Buddhism and Meditation

Life With Full Attention – Week 6

Yesterday the MK Meditation Association met up and practiced Mindfulness of Breathing meditation. After a tea break we continued with our Life with Full Attention Course. Here are the notes from the meeting:

Life with full attention -Week 6 – Nature & Art (Appreciation as a Way of Life)

Appreciation as an absolutely central attitude to life. Our aim should be to simply appreciate life, to stand back and enjoy it. Sure, there are things we have to do, responsibilites and so on, but we should not take these too seriously. We need to cultivate a playfulness, a lightness of touch.

- through Appreciation we become less preoccupied with worldly concerns

- we can lead less cluttered lives, enjoying spaciousness and freedom from complexity

- appreciation is non-acquisitive – it is an end in itself – it’s own reward

- it sensitizes us to the ugly – to the unproductive games of egoism

- absorbed in appreciation we begin to forget ourselves, transcend ourselves

Appreciating Nature


- Developing a capacity to take pleasure in things as they are – cultivating an interest in what is in front of us – starting with the natural world.

- Developing a capacity to take pleasure in things as they are – cultivating an interest in what is in front of us – starting with the natural world.

- Interaction with other species – good for us – reduces stress “pet therapy”

- Gardens and trees aid healing and have positive physical & psychological benefits

- Can learn to appreciate nature as something valuable in and of itself.

Kant: “The love of nature for it’s own sake is always a sign of goodness”

Developing a connection to nature requires us to examine how we may be harming it

Appreciating the Arts


- Art can help us connect with nature – through paintings & poetry – an imaginative connection helping us to see patterns, connections, subtleties and nuance.

- Develop our “painters eye” to see things afresh

- Also drama and music – a satisfaction that unites pleasure and meaning

In the Seen Only the Seen


- The Appreciative mode is the antidote to the prevailing Western mode:- acquisitiveness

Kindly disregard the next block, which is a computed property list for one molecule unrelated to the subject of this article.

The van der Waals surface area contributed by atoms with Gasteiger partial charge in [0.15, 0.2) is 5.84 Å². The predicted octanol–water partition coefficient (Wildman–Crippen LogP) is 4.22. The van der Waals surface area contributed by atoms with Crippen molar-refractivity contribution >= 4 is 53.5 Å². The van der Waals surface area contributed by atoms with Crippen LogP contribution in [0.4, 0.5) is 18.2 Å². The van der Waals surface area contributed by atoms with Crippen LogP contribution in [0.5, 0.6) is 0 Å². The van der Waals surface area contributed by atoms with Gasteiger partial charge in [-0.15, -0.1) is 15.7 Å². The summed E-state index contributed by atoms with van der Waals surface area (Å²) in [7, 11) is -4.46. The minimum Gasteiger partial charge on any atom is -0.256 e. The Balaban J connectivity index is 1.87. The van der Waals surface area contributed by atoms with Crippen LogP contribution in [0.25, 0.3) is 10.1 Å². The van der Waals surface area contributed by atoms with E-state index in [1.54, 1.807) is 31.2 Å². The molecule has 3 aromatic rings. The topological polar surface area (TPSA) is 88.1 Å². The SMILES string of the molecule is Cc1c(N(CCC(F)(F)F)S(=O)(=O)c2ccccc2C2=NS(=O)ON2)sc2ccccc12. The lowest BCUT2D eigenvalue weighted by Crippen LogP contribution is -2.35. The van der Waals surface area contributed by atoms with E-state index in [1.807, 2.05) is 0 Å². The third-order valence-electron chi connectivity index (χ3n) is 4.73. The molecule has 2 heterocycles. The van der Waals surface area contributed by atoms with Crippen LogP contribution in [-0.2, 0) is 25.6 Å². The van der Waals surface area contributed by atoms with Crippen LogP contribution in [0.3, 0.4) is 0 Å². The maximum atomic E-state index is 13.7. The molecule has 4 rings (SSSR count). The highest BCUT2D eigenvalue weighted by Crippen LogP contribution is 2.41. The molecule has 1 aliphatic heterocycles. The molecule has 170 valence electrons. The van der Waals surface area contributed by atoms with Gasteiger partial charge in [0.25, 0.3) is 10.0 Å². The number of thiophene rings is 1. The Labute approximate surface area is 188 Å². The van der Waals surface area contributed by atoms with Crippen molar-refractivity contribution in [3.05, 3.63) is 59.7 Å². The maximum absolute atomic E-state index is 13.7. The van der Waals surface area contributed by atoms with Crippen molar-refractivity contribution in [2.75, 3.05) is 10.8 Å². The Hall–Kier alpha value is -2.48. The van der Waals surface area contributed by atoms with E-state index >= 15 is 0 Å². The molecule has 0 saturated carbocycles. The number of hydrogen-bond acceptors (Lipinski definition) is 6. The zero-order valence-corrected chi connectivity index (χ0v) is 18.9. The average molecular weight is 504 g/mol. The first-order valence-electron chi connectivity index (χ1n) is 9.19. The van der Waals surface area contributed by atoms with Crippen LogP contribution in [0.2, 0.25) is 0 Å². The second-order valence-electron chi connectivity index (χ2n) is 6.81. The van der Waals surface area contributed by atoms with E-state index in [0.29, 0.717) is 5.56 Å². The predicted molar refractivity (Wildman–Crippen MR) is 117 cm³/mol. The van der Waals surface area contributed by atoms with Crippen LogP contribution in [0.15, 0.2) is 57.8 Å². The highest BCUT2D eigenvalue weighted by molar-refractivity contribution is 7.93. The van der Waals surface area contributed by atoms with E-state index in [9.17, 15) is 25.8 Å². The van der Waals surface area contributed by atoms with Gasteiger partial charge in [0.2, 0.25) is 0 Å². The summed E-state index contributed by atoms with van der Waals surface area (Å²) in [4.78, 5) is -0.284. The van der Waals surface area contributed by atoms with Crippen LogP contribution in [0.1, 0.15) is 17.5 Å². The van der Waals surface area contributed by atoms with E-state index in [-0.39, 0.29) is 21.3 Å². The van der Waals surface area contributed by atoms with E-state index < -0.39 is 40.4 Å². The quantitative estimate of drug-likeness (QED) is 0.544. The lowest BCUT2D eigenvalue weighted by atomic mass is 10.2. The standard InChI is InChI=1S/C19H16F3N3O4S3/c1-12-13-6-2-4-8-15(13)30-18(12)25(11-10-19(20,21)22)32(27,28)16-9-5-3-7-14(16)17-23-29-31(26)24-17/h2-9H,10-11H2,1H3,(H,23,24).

- Seeing things as they are with nothing of me “added on”
- Appreciative Wisdom (Vidya), free from grasping allows the world to shine. Simple experiences are “alive” in a way we can’t pin down.
- The life “out there” is intimately connected with the life “in here”

Practice Week

We are building on Wise and Unwise attention – the 4 Right Efforts from week 5. What we pay attention to strongly conditions how we feel and what we do. The Art of Happiness – learning how to arouse wise attention and avoid unwise attention.

An Environment Week – Take some time to connect & enjoy the natural world & do something practical to help the environment: The 3 R’s Reduce/Re-use/Recycle

Improve Your Cultural Diet – increase the nutrition in your pleasure. Try visiting an art gallery or museum. You could see a play, read some poetry or good literature. Unite pleasure  & meaning

The Mindful Walk – try to see things as they are, just notice without reaction – without adding “me” or trying to change the experience

The Mindful Moment – investigate and intensify your experience of your surroundings. Appreciate and engage the imagination. You could sketch your surroundings or write a short story or poem. You might try just listening to some music – wholeheartedly without distraction. Let go and eneter into a state of reverie.

Create a Shrine – a sacred space to meditate – a place of peace. Indoors or outdoors. Use your imagination, it does not have to be Buddhist or “religious”. You could collect objects from nature, use candles, oils or incense. You could paint or draw objects. Look to create a sense of connection with what is important to you.

Meditate – try to find some time to meditate – sitting, walking or lying down. It could be 5 minutes or much longer. You could try the meditations from the class: mindfulness of breathing, metta bhavana, just sitting. You could try some quiet reflection – “impermenance in nature”, or “interconnection through eating” reflecting on those involved in bringing food to your plate.

There is too much here to try in one week. Tonight, pick one or two things that appeal to you, that you might enjoy trying. Plan some time to do them during the week ahead.

Don’t try to do too much and then feel like you have failed.

Everything you manage to try is a bonus.

This is not work – experiment & enjoy! Do it your way.

Remember to contact your mindfulness buddy and to keep up your journal – maybe use it to draw a sketch or jot down a poem.